Harbourfront development will proceed to public notification
© Keith Gosse/The Telegram
St. John's city Coun. Debbie Hanlon stands to discuss a $10-million development on the St. John's waterfront. Hanlon wanted a public meeting on the project, but her motion was voted down.
St. John’s City Council defeated a motion Monday to hold a public meeting about a restaurant development on the waterfront.
Council opted to advertise the development instead.
When the proposed development — for one building housing two restaurants next to The Keg on Harbour Drive — came before the planning committee a couple of weeks ago, councillors voted to proceed to public notification.
But at the time, some councillors, including Ward 4 Coun. Debbie Hanlon, preferred a public meeting.
At Monday’s council meeting, Hanlon asked that be reconsidered.
“I’m 100 per cent in favour of this development. I think it’s a welcome addition to the waterfront,” she said. “(But) I’d like to see it go to a public hearing, not just be advertised in the paper.”
Deputy Mayor Shannie Duff seconded the motion.
Hanlon said the development is valued at about $10 million, will create 200 jobs and doesn’t jeopardize public access to the harbourfront, nor will it lead to further development as the rest of the harbourfront is over water.
But she said people have concerns and a public meeting could address some of those.
“This is like a public area. I walk down there. It’s like a park,” said Hanlon.
Except for Duff and Ward 2 Coun. Frank Galgay, Hanlon didn’t get any support for a public meeting.
“Does a vote by council, or members of council at the committee level mean nothing?” asked Coun. Tom Hann. “This was thoroughly discussed (at the) planning (committee meeting) and a decision was made to properly advertise the project.”
But Mayor Dennis O’Keefe said it’s completely within the purview of council to hold a full vote on any recommendations of committees.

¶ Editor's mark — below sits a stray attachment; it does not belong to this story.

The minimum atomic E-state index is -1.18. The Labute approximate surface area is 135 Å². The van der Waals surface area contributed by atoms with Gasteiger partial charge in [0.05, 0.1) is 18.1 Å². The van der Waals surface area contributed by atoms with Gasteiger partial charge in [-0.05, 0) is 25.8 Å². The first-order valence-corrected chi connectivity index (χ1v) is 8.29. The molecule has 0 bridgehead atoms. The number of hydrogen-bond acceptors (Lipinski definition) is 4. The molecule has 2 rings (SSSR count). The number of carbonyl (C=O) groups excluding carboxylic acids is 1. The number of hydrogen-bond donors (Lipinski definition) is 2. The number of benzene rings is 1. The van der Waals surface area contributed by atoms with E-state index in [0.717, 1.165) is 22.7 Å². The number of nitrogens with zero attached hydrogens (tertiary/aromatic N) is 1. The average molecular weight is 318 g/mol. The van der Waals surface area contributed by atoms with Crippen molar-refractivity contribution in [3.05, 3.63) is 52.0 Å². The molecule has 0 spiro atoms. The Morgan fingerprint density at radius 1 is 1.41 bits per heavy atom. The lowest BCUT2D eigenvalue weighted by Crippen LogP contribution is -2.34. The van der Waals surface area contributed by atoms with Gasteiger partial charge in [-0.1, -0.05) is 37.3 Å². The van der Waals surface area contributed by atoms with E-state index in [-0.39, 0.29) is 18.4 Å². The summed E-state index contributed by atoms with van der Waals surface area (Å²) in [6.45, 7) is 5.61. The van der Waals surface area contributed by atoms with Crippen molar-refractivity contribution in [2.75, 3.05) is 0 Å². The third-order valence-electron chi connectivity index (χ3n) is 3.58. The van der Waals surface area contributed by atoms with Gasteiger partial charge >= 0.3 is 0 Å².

Hann said the project is a good one and will enhance the west end of Harbour Drive.
He also said a public advertisement on the project is sufficient to collect any concerns from people.
Most of the other councillors echoed that.
But Duff said she would support Hanlon’s motion.
“There’s huge public interest in anything that happens on our harbour,” she said.
Duff also agreed the project is a good one, but wanted more public involvement in the discussion.
As she closed debate, Hanlon said public notification “is an unfair way to make such a drastic change in our city.”
“I do believe there’s a disconnect between (council) and the people,” she continued.
In other council news:
‰ Ward 1 Coun. Danny Breen will chair a subcommittee of council to review the way the city approves grants and subsidies to community groups and festivals. That was welcome news for Hann.
“I’m a happy man tonight,” said Hann. “For four years I’ve been asking for a review of all our (public) grant systems so we can make sure the money is getting to the right people at the right time on an equitable and fair basis.”
Breen also noted the city will give $25,000 towards the Telus Cup hockey tournament in April.
As was already reported in The Telegram, the organizers originally asked the city for about $80,500.
Though Hanlon said she supports the city hosting the national hockey tournament, she took exception to the way the funding was granted.
The organizers only came to the city this fall, when the tournament has been in the works for a year.
Breen said part of his committee will look at time lines and deadlines for funding requests.
But he also said others looking for money from the city should do what the Telus Cup group did — present a good business plan which shows the direct benefits to the city.
‰ Council defered a vote on a proposal to turn the former Salvation Army training centre on Tiffany Lane into private office space.
A recommendation from city staff asked for the deferral until a traffic study of the area could be completed. Meanwhile, there were four letters of opposition to the development, three of which cited traffic concerns.
During the brief discussion on the issue, Hanlon asked if it would be possible to make the street in question one-way. Coun. Gerry Colbert also asked if that traffic study could be combined with another one for the nearby intersection of Portugal Cove and New Cove roads. It was decided both questions would go to the police and traffic committee.
‰ Ward 3 Coun. Bruce Tilley told council the city has already sent in a funding request to the province to help build an additional off-leash dog park. On Saturday, The Telegram reported the city is looking at another dog park, likely in the Munday Pond area.